City, Grand Rapids Housing Commission create Rental Assistance Center
Published on September 20, 2018
GRAND RAPIDS, Mich. – The City of Grand Rapids and the Grand Rapids Housing Commission have established a two-year pilot for a Rental Assistance Center for low-income households.
The Rental Assistance Center – approved by the City Commission on Tuesday – will connect households that earn 80 percent or less of the Area Median Income (AMI) with vacant rental properties and refer “rent-ready” applicants to landlords, increasing the efficiency of the rental search for households and landlords. The AMI is $55,900 for a four-person household. Households that are not rent ready – do not meet established landlord criteria – will be referred to a resident service coordinator who can help them overcome barriers to secure rental housing.
All of this will be done through an online portal that will provide a single access point for certifying households as rent ready and serve as a clearinghouse for landlords searching for renters.
Mayor Rosalynn Bliss touted the Rental Assistance Center as another tool in the City’s Housing NOW! initiative – a package of 11 policy proposals around key housing issues.
“This investment strengthens our commitment to addressing housing affordability in our city,” Mayor Bliss said. “We are pleased to work with the Housing Commission to help families reduce or eliminate the barriers that prevent them from finding a place to live.”
The City will provide $91,800 each year during the two-year pilot program. That will cover the software license, phones, office expenses, credit reports for 1,000 applicants and one full-time resident service coordinator for 250 rent-ready applicants per year.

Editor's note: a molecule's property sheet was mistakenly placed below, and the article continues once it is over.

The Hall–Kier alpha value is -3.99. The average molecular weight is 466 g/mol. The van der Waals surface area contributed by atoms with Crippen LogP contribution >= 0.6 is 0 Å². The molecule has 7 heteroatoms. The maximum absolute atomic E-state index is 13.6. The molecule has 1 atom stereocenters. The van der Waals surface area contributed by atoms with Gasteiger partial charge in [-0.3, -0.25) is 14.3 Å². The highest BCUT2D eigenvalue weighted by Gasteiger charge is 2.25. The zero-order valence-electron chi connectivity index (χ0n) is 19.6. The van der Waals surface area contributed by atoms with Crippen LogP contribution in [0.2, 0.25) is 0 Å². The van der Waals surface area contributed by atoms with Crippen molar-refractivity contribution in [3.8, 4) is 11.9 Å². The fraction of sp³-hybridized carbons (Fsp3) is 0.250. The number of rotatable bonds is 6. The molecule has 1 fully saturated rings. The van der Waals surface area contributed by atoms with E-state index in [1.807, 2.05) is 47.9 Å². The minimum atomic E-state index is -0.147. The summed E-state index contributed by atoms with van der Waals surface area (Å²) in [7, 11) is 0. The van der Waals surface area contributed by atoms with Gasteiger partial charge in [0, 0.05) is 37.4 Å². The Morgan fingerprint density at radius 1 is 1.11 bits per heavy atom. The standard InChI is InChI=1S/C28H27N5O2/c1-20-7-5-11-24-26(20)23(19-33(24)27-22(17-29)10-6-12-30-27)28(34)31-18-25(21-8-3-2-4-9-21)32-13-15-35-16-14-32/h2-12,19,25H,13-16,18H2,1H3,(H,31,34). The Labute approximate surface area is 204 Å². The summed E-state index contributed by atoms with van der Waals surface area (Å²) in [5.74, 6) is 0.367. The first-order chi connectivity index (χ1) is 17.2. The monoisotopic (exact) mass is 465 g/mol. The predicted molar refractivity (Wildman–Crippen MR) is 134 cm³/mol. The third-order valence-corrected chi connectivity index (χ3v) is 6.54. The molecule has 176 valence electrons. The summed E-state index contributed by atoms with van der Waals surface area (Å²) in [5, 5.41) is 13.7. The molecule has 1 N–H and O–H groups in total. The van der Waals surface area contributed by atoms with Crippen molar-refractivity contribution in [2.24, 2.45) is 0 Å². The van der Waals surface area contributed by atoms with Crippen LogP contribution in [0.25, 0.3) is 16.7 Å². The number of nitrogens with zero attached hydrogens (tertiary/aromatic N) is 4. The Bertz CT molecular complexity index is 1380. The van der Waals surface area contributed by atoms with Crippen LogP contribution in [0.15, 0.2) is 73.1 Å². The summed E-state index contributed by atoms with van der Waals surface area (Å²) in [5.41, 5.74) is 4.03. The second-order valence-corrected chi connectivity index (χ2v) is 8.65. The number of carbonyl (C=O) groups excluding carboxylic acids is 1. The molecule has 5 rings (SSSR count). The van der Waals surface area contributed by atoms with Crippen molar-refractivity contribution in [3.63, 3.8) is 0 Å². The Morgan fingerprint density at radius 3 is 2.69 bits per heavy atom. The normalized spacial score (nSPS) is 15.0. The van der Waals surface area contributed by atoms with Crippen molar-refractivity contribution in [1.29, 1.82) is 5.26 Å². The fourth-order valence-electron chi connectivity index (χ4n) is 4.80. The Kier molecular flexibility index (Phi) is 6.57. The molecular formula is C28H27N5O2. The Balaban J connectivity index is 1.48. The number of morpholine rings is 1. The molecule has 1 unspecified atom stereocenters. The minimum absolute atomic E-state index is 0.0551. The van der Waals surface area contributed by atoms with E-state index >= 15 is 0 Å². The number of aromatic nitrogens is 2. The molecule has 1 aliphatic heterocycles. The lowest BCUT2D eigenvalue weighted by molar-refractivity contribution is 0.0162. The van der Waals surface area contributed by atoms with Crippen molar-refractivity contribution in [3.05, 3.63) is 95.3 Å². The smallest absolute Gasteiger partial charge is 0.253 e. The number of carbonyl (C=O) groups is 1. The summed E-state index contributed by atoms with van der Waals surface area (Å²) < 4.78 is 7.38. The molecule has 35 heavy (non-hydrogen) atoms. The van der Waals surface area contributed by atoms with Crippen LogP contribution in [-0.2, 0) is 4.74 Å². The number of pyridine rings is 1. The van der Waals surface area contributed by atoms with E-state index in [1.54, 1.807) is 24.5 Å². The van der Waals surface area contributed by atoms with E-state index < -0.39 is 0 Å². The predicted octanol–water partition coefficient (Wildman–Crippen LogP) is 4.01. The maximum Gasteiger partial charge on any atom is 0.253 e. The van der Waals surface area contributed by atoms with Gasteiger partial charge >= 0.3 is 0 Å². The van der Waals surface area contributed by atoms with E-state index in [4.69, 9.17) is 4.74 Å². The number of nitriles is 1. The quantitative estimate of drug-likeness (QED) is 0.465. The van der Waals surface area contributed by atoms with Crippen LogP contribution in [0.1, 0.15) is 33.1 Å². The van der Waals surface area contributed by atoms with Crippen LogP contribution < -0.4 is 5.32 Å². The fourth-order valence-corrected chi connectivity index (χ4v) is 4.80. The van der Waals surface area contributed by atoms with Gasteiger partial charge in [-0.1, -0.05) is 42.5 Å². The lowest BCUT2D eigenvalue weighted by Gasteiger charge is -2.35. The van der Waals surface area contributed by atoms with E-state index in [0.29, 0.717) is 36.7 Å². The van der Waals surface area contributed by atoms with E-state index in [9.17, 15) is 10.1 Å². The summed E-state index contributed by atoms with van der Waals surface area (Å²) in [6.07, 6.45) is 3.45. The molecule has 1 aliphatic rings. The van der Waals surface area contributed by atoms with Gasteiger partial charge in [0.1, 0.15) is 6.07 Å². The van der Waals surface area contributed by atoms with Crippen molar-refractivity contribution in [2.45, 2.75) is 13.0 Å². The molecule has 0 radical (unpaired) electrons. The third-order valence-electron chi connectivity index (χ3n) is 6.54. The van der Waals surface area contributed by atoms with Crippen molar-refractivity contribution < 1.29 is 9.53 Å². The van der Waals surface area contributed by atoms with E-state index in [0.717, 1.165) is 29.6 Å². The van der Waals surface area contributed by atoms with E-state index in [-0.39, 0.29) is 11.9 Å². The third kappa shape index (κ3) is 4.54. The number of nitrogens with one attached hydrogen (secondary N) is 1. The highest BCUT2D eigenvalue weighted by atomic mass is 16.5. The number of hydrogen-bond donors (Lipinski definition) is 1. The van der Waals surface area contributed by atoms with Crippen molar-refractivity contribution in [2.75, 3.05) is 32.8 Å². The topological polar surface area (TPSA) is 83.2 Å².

Applicants who are not rent ready will meet in person with a resident service coordinator who will conduct assessments and provide referrals to community agencies that can help them overcome the barriers to securing rental housing. This support may include assistance with paying a security deposit, securing utilities, overcoming poor landlord references, “good renter” classes, clearing money owed to former landlords and credit repair, among others.
“The issue of affordable housing is at a high pitch in our community,” said Carlos Sanchez, executive director of the Grand Rapids Housing Commission. “Too many people are having difficulty with the housing voucher application process and aren’t able to find affordable housing. Through the Rental Assistance Center, we can find out what’s preventing them from getting into housing and help them overcome those barriers.”
The Grand Rapids Housing Commission manages and maintains the city’s public housing, which includes apartments for families and seniors. It also administers the federal Section 8 housing voucher program in the greater Grand Rapids area. Section 8 bridges the gap between what low-income households can afford to spend on housing and the fair market rent of an apartment, townhouse or single-family home.
The Housing Commission also offers a homeownership program that allows eligible Section 8 program participants to apply their rental subsidy toward mortgage payments. For more on the Housing Commission’s programs, CLICK HERE.